My number one priority is to spend time with him every day and follow him.

My number two priority is to minister to my husband and children.

I get it.  I finally get it and accept it, but it is still a struggle.  I’m learning what it means to be a missionary; usually by way more trial and error than success.  I’m learning to resist the daily temptation to start chasing a “mission” that looks a lot more exciting than Mom/Wife.  But I feel at peace that I am finally in the place God wants me.  And I know he’ll give me the strength to run this race and will guide me to the end.

P.S. I’m reading through the Bible in a Year – using the YouVersion or Bible.com app.    My reading today was a good reminder on my keeping my priorities straight, following God’s direction, and the importance of observing the greatness of God and passing on that message to the next generation.  Psalm 48:12-14:  Walk around Zion, go around her, count her towers, consider well her ramparts, view her citadels, that you may tell of them to the next generation.  For this God is our God for ever and ever; he will be our guide even to the end.   (NIV)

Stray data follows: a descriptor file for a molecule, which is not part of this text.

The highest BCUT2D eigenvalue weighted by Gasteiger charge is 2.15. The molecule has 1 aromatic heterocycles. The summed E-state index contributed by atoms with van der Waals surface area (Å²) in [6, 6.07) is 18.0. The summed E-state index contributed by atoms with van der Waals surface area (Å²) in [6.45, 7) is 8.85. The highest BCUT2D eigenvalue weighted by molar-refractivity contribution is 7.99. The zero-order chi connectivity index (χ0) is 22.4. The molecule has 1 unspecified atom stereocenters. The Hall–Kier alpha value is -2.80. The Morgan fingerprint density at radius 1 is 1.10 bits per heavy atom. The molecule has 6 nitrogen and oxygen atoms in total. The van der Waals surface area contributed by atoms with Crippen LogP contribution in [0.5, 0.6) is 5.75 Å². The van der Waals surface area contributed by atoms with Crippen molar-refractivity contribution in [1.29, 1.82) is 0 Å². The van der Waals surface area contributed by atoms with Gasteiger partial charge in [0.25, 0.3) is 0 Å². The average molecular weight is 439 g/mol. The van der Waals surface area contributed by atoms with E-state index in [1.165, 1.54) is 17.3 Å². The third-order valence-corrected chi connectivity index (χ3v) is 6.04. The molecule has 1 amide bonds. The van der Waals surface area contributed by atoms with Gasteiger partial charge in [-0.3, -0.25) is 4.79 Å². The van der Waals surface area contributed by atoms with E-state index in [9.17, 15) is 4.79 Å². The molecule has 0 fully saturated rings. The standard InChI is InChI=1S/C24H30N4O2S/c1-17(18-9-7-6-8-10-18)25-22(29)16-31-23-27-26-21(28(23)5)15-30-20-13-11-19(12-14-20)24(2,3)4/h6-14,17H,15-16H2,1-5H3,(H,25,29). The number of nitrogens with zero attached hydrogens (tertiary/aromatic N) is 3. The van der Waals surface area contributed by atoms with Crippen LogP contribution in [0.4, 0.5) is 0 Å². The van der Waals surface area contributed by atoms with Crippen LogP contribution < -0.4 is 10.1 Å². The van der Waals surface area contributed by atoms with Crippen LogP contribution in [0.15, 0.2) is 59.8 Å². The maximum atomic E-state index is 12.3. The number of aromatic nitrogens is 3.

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Togo Travels

I’m writing about my 2016 traveling a little out-of-order.  My November/December trip to the Dominican Republic is here, but back in June of this year I took a trip to Togo, West Africa, with Global Partners in Hope.

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The lovely Keryvonne hotel